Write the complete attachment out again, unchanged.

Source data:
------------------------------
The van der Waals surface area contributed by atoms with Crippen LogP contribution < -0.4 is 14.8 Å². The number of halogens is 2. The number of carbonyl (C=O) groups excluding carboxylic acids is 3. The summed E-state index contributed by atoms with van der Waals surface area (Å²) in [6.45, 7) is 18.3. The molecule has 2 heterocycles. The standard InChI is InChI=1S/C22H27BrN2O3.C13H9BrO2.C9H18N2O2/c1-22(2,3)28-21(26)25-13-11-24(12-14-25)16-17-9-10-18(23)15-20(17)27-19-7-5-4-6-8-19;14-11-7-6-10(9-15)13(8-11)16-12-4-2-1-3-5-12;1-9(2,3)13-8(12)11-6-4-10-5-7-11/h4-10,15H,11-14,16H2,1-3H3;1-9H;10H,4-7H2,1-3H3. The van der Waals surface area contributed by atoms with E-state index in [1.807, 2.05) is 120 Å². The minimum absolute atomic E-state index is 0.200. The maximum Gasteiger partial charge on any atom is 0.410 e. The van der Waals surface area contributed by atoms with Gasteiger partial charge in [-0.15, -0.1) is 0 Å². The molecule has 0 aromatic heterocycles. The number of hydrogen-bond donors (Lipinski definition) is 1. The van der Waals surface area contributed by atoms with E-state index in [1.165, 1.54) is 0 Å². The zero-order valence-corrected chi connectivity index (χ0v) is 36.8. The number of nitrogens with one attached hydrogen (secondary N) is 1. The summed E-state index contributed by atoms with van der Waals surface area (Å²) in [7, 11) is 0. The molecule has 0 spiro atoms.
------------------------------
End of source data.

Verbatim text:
The van der Waals surface area contributed by atoms with Crippen LogP contribution < -0.4 is 14.8 Å². The number of halogens is 2. The number of carbonyl (C=O) groups excluding carboxylic acids is 3. The summed E-state index contributed by atoms with van der Waals surface area (Å²) in [6.45, 7) is 18.3. The molecule has 2 heterocycles. The standard InChI is InChI=1S/C22H27BrN2O3.C13H9BrO2.C9H18N2O2/c1-22(2,3)28-21(26)25-13-11-24(12-14-25)16-17-9-10-18(23)15-20(17)27-19-7-5-4-6-8-19;14-11-7-6-10(9-15)13(8-11)16-12-4-2-1-3-5-12;1-9(2,3)13-8(12)11-6-4-10-5-7-11/h4-10,15H,11-14,16H2,1-3H3;1-9H;10H,4-7H2,1-3H3. The van der Waals surface area contributed by atoms with E-state index in [1.807, 2.05) is 120 Å². The minimum absolute atomic E-state index is 0.200. The maximum Gasteiger partial charge on any atom is 0.410 e. The van der Waals surface area contributed by atoms with Gasteiger partial charge in [-0.15, -0.1) is 0 Å². The molecule has 0 aromatic heterocycles. The number of hydrogen-bond donors (Lipinski definition) is 1. The van der Waals surface area contributed by atoms with E-state index in [1.165, 1.54) is 0 Å². The zero-order valence-corrected chi connectivity index (χ0v) is 36.8. The number of nitrogens with one attached hydrogen (secondary N) is 1. The summed E-state index contributed by atoms with van der Waals surface area (Å²) in [7, 11) is 0. The molecule has 0 spiro atoms.